Pleasures, Objects, and Advantages of Literature

Front Cover
T. Bosworth, 1851 - 301 pages
0 Reviews
Reviews aren't verified, but Google checks for and removes fake content when it's identified

What people are saying - Write a review

We haven't found any reviews in the usual places.

Other editions - View all

Common terms and phrases

Popular passages

Page 163 - Pelops' line, Or the tale of Troy divine ; Or what (though rare) of later age Ennobled hath the buskin'd stage. But O, sad virgin, that thy power Might raise Musaeus from his bower ? Or bid the soul of Orpheus sing Such notes as, warbled to the string, Drew iron tears down Pluto's cheek, And made Hell grant what love did seek.
Page 6 - Where a new world leaps out at his command, And ready nature waits upon his hand ; When the ripe colours...
Page 41 - Met such imbodied force, as nam'd with these Could merit more than that small infantry Warr'd on by cranes ; though all the giant brood Of Phlegra with th...
Page 159 - Youth! for years so many and sweet, 'Tis known that Thou and I were one, I'll think it but a fond conceit— It cannot be that Thou art gone!
Page 47 - The abilities of man must fall short on one side or other, like too scanty a blanket when you are a-bed, if you pull it upon your shoulders you leave your feet bare; if you thrust it down upon your feet, your shoulders are uncovered.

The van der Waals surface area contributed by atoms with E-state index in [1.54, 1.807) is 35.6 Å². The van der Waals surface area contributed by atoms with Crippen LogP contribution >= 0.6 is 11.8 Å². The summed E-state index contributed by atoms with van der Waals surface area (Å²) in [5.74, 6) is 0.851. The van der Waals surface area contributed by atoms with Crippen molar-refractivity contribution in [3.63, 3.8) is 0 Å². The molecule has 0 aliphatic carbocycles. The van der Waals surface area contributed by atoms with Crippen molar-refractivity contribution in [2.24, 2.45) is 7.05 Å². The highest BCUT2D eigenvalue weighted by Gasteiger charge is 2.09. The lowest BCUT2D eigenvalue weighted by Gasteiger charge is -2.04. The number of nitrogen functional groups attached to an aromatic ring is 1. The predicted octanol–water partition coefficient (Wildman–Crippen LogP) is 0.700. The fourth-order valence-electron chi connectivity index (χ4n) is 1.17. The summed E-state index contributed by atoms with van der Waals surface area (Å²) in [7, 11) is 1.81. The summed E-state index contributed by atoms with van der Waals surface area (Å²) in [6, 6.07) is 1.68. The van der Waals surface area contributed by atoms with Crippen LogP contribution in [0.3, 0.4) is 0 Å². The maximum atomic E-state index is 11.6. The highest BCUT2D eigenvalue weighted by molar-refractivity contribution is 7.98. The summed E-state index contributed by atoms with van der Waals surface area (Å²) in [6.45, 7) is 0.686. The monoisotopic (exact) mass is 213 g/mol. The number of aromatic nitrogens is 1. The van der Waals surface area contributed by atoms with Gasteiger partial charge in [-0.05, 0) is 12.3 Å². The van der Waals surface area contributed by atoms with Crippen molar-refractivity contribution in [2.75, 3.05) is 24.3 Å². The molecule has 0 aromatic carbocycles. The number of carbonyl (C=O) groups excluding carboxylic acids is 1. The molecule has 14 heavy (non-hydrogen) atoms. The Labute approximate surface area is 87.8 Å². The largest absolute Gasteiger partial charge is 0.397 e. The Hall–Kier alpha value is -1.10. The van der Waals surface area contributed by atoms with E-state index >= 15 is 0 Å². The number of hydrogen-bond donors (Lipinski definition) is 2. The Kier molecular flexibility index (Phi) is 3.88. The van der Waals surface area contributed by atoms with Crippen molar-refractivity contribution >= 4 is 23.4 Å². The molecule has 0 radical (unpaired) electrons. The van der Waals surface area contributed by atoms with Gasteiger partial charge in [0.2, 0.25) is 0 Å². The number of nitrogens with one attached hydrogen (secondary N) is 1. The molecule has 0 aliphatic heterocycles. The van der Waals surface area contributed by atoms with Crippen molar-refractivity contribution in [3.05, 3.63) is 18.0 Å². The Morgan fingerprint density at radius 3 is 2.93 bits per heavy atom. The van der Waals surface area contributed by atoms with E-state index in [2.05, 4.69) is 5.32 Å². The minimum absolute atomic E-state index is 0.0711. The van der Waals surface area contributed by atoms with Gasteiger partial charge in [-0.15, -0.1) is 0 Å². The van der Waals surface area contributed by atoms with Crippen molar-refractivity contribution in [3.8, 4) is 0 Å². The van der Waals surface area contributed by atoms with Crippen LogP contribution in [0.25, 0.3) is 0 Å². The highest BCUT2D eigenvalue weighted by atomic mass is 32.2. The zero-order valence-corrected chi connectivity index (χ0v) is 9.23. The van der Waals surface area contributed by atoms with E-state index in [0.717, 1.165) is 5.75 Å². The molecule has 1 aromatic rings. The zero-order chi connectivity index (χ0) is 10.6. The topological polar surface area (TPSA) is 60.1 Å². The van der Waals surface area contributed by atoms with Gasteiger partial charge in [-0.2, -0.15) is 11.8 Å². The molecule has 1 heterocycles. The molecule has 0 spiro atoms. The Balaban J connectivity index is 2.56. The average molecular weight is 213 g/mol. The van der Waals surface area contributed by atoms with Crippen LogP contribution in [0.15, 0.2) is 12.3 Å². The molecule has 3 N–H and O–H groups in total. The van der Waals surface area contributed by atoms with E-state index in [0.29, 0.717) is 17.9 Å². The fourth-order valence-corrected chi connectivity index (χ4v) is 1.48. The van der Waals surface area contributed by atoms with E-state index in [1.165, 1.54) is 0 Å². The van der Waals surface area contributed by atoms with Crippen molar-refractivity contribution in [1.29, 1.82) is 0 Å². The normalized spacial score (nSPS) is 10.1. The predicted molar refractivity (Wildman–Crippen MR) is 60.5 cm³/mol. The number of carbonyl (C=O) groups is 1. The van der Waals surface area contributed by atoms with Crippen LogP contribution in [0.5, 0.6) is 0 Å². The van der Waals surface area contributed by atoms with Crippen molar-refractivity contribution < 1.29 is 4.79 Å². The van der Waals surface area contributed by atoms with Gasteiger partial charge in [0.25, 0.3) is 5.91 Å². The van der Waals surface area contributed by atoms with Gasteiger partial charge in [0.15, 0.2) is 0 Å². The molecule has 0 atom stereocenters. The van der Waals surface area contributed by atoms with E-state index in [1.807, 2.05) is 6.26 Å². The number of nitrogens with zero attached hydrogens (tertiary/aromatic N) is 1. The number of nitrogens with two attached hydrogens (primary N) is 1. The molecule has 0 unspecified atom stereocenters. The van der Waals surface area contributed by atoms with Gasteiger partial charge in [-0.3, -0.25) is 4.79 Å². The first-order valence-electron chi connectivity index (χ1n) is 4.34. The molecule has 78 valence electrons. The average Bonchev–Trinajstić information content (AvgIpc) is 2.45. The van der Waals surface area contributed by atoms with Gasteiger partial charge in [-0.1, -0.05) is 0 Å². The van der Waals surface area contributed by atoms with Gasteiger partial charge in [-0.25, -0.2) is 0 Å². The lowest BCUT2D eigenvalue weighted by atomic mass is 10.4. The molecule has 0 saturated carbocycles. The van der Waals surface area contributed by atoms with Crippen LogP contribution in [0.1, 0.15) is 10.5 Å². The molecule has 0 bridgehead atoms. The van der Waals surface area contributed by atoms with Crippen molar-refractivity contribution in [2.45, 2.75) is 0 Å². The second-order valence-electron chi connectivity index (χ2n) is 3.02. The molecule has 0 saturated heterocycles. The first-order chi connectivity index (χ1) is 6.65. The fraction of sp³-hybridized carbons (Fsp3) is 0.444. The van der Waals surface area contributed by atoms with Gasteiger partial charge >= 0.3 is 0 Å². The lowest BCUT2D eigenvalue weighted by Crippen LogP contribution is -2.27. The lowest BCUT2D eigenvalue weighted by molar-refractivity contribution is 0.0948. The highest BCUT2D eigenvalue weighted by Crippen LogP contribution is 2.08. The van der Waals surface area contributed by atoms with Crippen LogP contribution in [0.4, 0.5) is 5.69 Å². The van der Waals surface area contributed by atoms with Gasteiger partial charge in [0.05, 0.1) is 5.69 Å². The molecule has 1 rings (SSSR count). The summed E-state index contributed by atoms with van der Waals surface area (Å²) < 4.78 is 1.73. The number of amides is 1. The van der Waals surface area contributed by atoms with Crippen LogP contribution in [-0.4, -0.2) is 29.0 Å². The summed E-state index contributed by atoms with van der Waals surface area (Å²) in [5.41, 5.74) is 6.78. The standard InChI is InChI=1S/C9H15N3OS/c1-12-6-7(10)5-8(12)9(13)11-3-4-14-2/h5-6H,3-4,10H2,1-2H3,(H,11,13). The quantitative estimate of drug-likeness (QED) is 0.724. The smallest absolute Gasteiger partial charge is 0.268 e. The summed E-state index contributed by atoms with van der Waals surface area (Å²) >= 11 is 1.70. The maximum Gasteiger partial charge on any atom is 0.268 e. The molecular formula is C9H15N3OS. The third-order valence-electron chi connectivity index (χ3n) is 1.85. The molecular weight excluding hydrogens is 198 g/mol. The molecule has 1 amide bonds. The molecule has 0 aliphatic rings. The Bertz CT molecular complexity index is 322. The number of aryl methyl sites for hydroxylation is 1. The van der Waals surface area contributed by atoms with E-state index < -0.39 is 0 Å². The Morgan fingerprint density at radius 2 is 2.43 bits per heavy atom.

Page 159 - Tis known that Thou and I were one, I'll think it but a fond conceit— It cannot be that Thou art gone! Thy vesper-bell hath not yet toll'd:— And thou wert aye a masker bold! What strange disguise hast now put on, To make believe that thou art gone?
Page 175 - I took as much delight in reading as you do ; it would be the means of alleviating many tedious hours in my present retirement. But, to my misfortune, I derive no pleasure from such pursuits.
Page 154 - Eftsoones they heard a most melodious sound, Of all that mote delight a dainty ear, Such as at once might not on living ground, Save in this paradise, be heard elsewhere : Right hard it was for wight which did it hear To read what manner music that mote be; For all that pleasing is to living ear Was there consorted in one harmony; Birds, voices, instruments, winds, waters, all agree.
Page 252 - Paint me an angel, with wings and a trumpet, to trumpet my name over the world.
Page 126 - For gain, not glory, wing'd his roving flight, And grew immortal in his own despite.

Bibliographic information